By on March 10, 2010

All right, I have a thing about short cars. I haven’t spoken to a therapist about it yet. Perhaps its just a reaction against the obesity crisis in modern cars and trucks. But where did they all go? There were once so many of them. Well, I’m going to collect all of them: Have the Suzuki Samurai, X-90 and the shorty Kia Sportage. That leaves as few to still find:

Let’s see: Suzuki Sidekick, Geo Tracker, Daihatsu Rocky (in the can), and Isuzu Amigo. I already have a custom shorty VW (which included the shorty Lancer). I could use one of those crazy shortened VW buses to make the collection complete. Did I miss someone?

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44 Comments on “Curbside Classic Outtake: Get More Shorties Edition...”

  • avatar

    Don’t know that the VehiCross strictly fits your criteria, but I do think it’s weird enough.

  • avatar

    The 2-door RAV4 was also available in a soft top version. I’d own one.

    • 0 avatar

      My wife has one. The soft top is actually the only thing I don’t like about it. The two-doors are really hard to find, so when we found one in great shape, we just bought it. Since the top is a pain to get down, I’d much prefer the hard top version. Unfortunately, they stopped making hard top conversions when oil (and plastic) prices jumped up.

      This car is the most fun non-sports car I’ve ever driven. It’s just a hoot. Short wheelbase cars rock. It is great fun on a dirt road or on trashed urban streets, it will tow my jet ski, and it gets damned decent mileage. It’s not fast, but it’s torquey and zippy.

      If Toyota still made a version of this, we would buy another one. As it is, it keeps on ticking, so we’re just going to keep it. From the other owners I’ve talked to, we aren’t the only ones who think it’s a great car.

  • avatar
    Seth L

    Hmm, how about the Chevy tracker variant, and was there a two-door Honda CRV?

    Should we include Subaru Brats in this equation, or do they get their own tiny pickup niche?

  • avatar

    If we are talking short, rather than diminutive, then old school would be 1966-77 Bronco, newer school would be Bronco II, and too new for CC school would be Explorer Sport…

    • 0 avatar
      Paul Niedermeyer

      Good points. I have the old Bronco and the Bronco II in the can. Explorer Sport…didn’t do much for me, but I’d better grab one before they all disappear. Not a popular vehicle.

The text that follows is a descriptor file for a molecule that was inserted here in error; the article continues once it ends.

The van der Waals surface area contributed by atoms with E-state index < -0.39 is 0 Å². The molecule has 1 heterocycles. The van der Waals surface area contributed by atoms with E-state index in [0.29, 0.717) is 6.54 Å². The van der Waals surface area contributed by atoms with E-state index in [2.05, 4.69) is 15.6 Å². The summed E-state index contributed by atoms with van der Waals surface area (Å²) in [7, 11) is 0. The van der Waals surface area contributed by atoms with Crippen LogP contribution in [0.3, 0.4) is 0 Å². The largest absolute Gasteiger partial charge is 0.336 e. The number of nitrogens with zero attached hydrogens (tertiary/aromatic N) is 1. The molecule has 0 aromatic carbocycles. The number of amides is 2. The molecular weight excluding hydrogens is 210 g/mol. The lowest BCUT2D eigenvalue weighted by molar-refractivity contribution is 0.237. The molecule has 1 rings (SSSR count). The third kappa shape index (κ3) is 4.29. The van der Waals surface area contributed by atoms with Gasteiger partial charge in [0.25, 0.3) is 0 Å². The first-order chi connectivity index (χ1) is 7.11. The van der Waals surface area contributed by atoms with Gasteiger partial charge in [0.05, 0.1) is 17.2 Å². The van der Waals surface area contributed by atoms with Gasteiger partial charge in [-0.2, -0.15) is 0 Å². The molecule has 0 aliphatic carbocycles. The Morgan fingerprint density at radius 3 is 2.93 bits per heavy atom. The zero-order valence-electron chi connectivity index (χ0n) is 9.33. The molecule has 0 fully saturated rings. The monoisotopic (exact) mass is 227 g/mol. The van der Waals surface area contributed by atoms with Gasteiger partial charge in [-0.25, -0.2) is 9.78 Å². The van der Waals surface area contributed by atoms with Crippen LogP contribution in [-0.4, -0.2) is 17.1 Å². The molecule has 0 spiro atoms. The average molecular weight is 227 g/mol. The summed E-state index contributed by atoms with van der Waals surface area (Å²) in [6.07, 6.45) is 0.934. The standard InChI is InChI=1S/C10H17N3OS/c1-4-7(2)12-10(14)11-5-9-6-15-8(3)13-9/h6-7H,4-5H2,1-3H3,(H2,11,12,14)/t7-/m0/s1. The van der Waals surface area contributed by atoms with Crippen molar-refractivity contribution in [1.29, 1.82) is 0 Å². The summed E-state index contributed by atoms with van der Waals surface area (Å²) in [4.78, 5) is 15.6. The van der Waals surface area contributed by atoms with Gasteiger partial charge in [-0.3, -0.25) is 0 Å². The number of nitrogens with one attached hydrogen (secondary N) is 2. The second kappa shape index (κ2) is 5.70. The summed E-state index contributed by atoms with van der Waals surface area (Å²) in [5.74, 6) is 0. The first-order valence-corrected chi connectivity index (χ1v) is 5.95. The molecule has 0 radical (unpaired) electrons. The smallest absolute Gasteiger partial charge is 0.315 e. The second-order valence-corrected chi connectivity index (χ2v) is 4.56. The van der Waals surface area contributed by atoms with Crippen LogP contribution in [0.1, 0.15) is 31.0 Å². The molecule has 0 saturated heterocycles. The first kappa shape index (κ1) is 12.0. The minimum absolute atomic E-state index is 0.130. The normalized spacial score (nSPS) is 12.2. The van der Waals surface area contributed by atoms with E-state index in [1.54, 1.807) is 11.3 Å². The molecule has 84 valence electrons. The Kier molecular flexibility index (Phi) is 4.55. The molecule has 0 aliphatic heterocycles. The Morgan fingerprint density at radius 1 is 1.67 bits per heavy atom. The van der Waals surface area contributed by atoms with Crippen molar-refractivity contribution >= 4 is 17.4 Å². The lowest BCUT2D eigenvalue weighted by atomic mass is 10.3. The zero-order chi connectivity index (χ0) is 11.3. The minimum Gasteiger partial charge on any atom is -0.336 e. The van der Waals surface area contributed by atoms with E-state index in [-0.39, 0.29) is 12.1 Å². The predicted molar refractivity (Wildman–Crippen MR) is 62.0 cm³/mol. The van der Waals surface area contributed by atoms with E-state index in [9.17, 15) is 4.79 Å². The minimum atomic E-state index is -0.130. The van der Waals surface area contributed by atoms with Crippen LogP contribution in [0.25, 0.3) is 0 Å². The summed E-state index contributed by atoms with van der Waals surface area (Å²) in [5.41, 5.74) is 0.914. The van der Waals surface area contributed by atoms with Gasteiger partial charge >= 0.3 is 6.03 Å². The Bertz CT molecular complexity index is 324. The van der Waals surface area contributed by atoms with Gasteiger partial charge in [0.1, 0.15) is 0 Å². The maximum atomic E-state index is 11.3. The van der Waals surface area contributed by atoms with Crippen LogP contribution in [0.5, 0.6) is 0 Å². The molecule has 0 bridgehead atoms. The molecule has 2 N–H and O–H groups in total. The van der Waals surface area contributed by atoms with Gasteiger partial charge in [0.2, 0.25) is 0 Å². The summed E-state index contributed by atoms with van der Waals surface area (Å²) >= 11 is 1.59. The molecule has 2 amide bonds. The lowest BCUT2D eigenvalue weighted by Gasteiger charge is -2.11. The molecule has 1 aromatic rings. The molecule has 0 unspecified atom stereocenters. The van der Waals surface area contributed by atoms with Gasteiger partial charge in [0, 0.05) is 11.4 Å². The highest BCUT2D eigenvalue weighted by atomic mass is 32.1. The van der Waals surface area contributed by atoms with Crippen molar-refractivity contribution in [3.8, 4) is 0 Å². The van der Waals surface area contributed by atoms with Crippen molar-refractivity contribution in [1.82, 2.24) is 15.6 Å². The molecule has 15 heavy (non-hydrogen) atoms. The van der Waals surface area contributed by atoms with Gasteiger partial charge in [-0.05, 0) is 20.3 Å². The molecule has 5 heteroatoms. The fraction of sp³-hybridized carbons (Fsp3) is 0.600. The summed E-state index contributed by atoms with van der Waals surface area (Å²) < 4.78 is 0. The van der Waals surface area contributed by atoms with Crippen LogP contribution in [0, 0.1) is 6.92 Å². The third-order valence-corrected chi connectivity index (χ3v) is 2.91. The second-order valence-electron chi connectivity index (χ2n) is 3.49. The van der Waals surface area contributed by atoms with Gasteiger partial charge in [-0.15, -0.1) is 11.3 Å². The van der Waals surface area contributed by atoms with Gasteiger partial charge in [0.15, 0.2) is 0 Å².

• 0 avatar

      There’s still a few Explorer Sports about in my area, but it seems most people who went into a Ford dealership looking for something like that drove out with an F-150 instead.

      I recall C&D doing a short take on the Sport. Their verdict was that, for the money, the Honda Ridgeline did everything better, with one exception – the Explorer Sport had a lot better towing capacity.

      And I also recall a recurring theme in letters to the editor: “Why don’t you rename the magazine Truck and Driver, you never seem to review cars anymore.”

    • 0 avatar


      I’d assume C/D was writing about the Ford Explorer Sport Trac, which is a Ridgeline-like vehicle with a tiny pick-up bed.

      I’m guessing that the “Explorer Sport” Robert.Walker was referring to was the short wheelbase two-door version of the Explorer, last built in 2003.

    • 0 avatar

      In my experience the 2-door Explorer Sport was fairly popular when the ’98s came out. Those were some of the only vehicles we were able to move at a profit during my short stint at a dealership in Fresno that summer. (Pretty much those and the then-new Super Duty trucks.)

  • avatar

    Regular cab shortbox pickups. I’ve got a ’94 Ford, which is about perfect for my dog and I. It still offers the utility and the backcountry go-anywhere (in the SWB even moreso) qualities of more bloated trucks but without all the fat.

  • avatar

    I always hated the look of these Rav4s. They are the stylistic equivalent of a cheap plastic knock-off athletic shoe. The designers must have drawn their inspiration from a trip to PayLess.

  • avatar

    I saw one of these a few weeks ago, after not seeing one for a while and I was surprised at how small the original RAV-4 was. Of course my perspective may be slightly warped since the two biggest vehicles I ever owned were a Volvo 164 and a Ford Ranger.

  • avatar

    It is curious where all the ‘shorties’ went. I wonder if it’s pure economics, that the price just became too cost prohibitive for what would seem to be vehicles that had been aimed at entry-level buyers.

    Maybe the fad just wore off as the market shifted to FWD ‘cute-utes’ based off of car unibodies rather than shortened, RWD BOF mini-trucks.

    Or, more likely, the ‘shorty’ buyers simply gravitated to marginally more practical (but a lot more trendy) stuff like the Scion xB, Kia Soul, and Nissan Cube.

  • avatar

    I love these little guys, but my worry would be getting rear-ended with my kids in the back.

  • avatar